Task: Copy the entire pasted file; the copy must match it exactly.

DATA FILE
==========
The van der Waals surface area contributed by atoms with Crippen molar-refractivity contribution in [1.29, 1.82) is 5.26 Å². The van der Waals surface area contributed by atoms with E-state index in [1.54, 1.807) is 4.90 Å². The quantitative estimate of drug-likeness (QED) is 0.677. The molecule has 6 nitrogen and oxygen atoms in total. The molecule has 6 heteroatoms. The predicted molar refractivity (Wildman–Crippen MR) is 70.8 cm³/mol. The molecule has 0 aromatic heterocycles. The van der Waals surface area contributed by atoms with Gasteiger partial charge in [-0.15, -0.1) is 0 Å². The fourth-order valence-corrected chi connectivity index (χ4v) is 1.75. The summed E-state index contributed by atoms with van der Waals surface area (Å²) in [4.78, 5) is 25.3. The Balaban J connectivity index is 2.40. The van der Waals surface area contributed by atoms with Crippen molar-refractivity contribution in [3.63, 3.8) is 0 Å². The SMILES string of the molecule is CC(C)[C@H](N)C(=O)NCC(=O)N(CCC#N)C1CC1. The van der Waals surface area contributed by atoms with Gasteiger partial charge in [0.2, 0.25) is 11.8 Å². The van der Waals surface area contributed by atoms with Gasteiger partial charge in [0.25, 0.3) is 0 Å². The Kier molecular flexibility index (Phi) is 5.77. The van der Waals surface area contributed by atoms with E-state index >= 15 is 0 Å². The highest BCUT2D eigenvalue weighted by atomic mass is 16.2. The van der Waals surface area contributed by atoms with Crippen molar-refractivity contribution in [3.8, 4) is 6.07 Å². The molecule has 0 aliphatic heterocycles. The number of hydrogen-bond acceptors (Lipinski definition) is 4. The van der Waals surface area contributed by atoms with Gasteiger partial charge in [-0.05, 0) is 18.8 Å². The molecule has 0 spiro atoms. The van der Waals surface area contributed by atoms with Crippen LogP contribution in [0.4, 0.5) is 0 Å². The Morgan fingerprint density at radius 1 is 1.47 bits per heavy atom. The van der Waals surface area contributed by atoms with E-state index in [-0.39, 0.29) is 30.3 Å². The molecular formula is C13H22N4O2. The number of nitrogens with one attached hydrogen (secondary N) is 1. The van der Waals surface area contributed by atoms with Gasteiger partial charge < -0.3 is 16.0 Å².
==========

The van der Waals surface area contributed by atoms with Crippen molar-refractivity contribution in [1.29, 1.82) is 5.26 Å². The van der Waals surface area contributed by atoms with E-state index in [1.54, 1.807) is 4.90 Å². The quantitative estimate of drug-likeness (QED) is 0.677. The molecule has 6 nitrogen and oxygen atoms in total. The molecule has 6 heteroatoms. The predicted molar refractivity (Wildman–Crippen MR) is 70.8 cm³/mol. The molecule has 0 aromatic heterocycles. The van der Waals surface area contributed by atoms with Gasteiger partial charge in [-0.15, -0.1) is 0 Å². The fourth-order valence-corrected chi connectivity index (χ4v) is 1.75. The summed E-state index contributed by atoms with van der Waals surface area (Å²) in [4.78, 5) is 25.3. The Balaban J connectivity index is 2.40. The van der Waals surface area contributed by atoms with Crippen molar-refractivity contribution in [3.63, 3.8) is 0 Å². The SMILES string of the molecule is CC(C)[C@H](N)C(=O)NCC(=O)N(CCC#N)C1CC1. The van der Waals surface area contributed by atoms with Gasteiger partial charge in [0.2, 0.25) is 11.8 Å². The van der Waals surface area contributed by atoms with Gasteiger partial charge in [0.25, 0.3) is 0 Å². The Kier molecular flexibility index (Phi) is 5.77. The van der Waals surface area contributed by atoms with E-state index >= 15 is 0 Å². The highest BCUT2D eigenvalue weighted by atomic mass is 16.2. The van der Waals surface area contributed by atoms with Crippen molar-refractivity contribution in [3.8, 4) is 6.07 Å². The molecule has 0 aliphatic heterocycles. The number of hydrogen-bond acceptors (Lipinski definition) is 4. The van der Waals surface area contributed by atoms with Gasteiger partial charge in [-0.05, 0) is 18.8 Å². The molecule has 0 spiro atoms. The van der Waals surface area contributed by atoms with Crippen LogP contribution in [0.4, 0.5) is 0 Å². The Morgan fingerprint density at radius 1 is 1.47 bits per heavy atom. The van der Waals surface area contributed by atoms with E-state index in [-0.39, 0.29) is 30.3 Å². The molecular formula is C13H22N4O2. The number of nitrogens with one attached hydrogen (secondary N) is 1. The van der Waals surface area contributed by atoms with Gasteiger partial charge < -0.3 is 16.0 Å².